But if you just need a kilo, its easy to get from a pharmacist or pretty much any fine chemical supplier. I've heard it can be had at masonry supplies, hardware and farm stores, and it should be but I've never had any luck, only hydrated lime from them.

doctor demo
07-05-2008, 07:43 PM
A 55 gallon drum is NOT a pressure vessel. You would be advised to not pressurize the drum to transfer the MeOh. one of the two. The normal procedure was 5psi if I recall. After that there was a big safety initiative to make sure this was not a normal operating procedure anywhere in our plant.

I would consider buying a few pounds of desiccant beads and dropping them in the barrel before I went to the trouble of trying to set up a distillation column.

Later,
Jason
Good point Jason,
I know that a drum is not a pressure vessel, and the lid is a very large flat diafram and wouldn't take much to remove it.:eek: .
I was thinking along the lines of 1/2 to 3/4 psi for transfering from the drum into 5 gal plastic jugs. Right now we use a pos plastic siphon pump but you have to have a vent open for it to operate drawing in air and humidity.
Distilation sounded simple enough on the surface, I mean how can all those moon shiners be wrong? But I think I'll save the distillation tower for another project and give the silica gell some more thought.

I sincerely thank all who responded to this thread so far, I don't plan to dump any methanol nor do I plan to pay to dispose of it . My intentions are to save as much of the methanol from the partial drums and then to keep future drums free of water.

Steve

Evan
07-05-2008, 11:22 PM
Tryp,

Next time you need some calcium oxide in a hurry check with any place that sells industrial water softening supplies. They have it.

Jim Caudill
07-05-2008, 11:32 PM
Sell it to your local Self-Serve car wash (assuming that it gets below freezing). They don't care if it has a little moisture, after all they use it with their foaming brush product to keep it from freezing.

J Tiers
07-06-2008, 02:06 AM
Azeotrope, heliotrope........ whatever....

is not the real issue that you have an equilibrium issue and the partial pressures of water vapor and alky vapor are ruling the results?

Certainly, if the mix you have is still burnable, it is not smart to pay to dispose of it. Check the contents on a can of 'Heet", if you can still find one. A number of those gas line de-icers did have methanol, or in some cases ispropanol, as their active ingredient.

If you toss a bit in each tankful, you may have a benefit, and almost surely will not have a problem, and it will pay you, instead of you paying for it.

I am assuming, for the benefit of those who haven't "got it" as to what you have, that this is racing fuel that has been sitting long enough to be suspect......

torker
07-06-2008, 02:14 AM
I am assuming, for the benefit of those who haven't "got it" as to what you have, that this is racing fuel that has been sitting long enough to be suspect......
Yup.. a few missed that. I know exactly how corossive alky can be on a fuel sysem.
I've blown out and "oiled" fuel lines/fuel pumps after races for years.

Evan
07-06-2008, 02:38 AM
It isn't a good idea to use in in your vehicle, even in small quantities. The major problem with methanol and water is that when methanol that has water mixed in is then mixed with gasoline the water comes out of solution and stays in the gasoline. So, even if small amounts are used per tankful water will accumulate in the gas tank if the methanol contains water.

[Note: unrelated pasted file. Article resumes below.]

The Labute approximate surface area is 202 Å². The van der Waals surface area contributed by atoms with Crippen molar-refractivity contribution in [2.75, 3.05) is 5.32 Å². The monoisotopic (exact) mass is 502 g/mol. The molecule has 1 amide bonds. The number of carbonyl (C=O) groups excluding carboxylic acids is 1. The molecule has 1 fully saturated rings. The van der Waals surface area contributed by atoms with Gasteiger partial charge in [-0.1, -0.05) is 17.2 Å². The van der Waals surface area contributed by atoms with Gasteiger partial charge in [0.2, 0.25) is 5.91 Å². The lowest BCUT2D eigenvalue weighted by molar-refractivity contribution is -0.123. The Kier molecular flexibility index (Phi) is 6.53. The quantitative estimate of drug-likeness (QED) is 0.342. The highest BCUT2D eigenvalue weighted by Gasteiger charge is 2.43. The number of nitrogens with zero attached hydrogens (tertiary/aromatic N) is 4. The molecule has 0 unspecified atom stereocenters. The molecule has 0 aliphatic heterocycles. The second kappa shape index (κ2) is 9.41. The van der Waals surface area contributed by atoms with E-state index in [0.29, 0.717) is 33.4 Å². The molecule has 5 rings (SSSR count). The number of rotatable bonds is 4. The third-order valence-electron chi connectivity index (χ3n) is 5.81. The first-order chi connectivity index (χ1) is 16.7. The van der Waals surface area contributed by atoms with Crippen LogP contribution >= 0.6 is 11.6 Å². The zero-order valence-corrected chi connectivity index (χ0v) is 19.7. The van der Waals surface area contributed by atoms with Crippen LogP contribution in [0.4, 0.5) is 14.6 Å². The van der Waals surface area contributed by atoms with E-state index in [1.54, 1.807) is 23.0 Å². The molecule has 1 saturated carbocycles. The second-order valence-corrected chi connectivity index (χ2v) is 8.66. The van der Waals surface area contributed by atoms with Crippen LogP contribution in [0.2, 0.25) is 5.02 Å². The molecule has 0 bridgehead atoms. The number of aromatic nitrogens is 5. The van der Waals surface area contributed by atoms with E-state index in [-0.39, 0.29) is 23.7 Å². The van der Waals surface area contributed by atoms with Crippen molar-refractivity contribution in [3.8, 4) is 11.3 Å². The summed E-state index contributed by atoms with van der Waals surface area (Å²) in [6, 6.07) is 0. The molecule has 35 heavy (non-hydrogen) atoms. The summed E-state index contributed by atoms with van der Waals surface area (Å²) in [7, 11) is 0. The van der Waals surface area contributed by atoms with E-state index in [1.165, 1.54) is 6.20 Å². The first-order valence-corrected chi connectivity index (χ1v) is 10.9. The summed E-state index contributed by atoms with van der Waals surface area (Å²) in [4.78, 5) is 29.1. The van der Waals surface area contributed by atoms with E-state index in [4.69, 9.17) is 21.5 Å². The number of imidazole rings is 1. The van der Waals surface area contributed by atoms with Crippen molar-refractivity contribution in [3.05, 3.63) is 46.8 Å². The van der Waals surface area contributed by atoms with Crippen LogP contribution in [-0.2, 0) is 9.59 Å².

J Tiers
07-06-2008, 10:45 AM
It isn't a good idea to use in in your vehicle, even in small quantities. The major problem with methanol and water is that when methanol that has water mixed in is then mixed with gasoline the water comes out of solution and stays in the gasoline. So, even if small amounts are used per tankful water will accumulate in the gas tank if the methanol contains water.

If the gasoline in BC has any ethanol, which it may not, that won't be an issue. In the US it would be pretty much a non- issue with most gasoline.

And, if that is so, why has the methanol been used as a gas 'drier"? I am pretty certain that it has been.

I could make the experiment if I could find any non-ethanol-containing gasoline here.

doctor demo
07-06-2008, 03:30 PM
, The major problem with methanol and water is that when methanol that has water mixed in is then mixed with gasoline the water comes out of solution and stays in the gasoline.water will accumulate in the gas tank if the methanol contains water.

So Evan, if I dump 20 gal. of methanol in 5 gal of gas would I then be able to draw the water out from the bottom of the tank? Or does the ratio have to be closer?
Steve

Evan
07-06-2008, 04:50 PM
And, if that is so, why has the methanol been used as a gas 'drier"?

Anhydrous methanol will take a small amount of water and keep it in solution when mixed with gasoline, or it will pick up that amount from the tank. However, it isn't nearly as much as isoprop or ethanol. If the methanol being added to the gas already has water in it that exceeds the amount methanol can carry when in solution in gasoline then that excess water drops out of solution. Methanol by itself will absorb much more water from the atmosphere than it can hold when in solution with gasoline.

J Tiers
07-06-2008, 04:57 PM
Since he is in the US, and there is ethanol in just about all our gas, he should be OK........ and in any case, it wouldn't be much, and this is summer.

tryp
07-06-2008, 06:51 PM
Tryp,

Next time you need some calcium oxide in a hurry check with any place that sells industrial water softening supplies. They have it.

Very good to know Evan, thanks!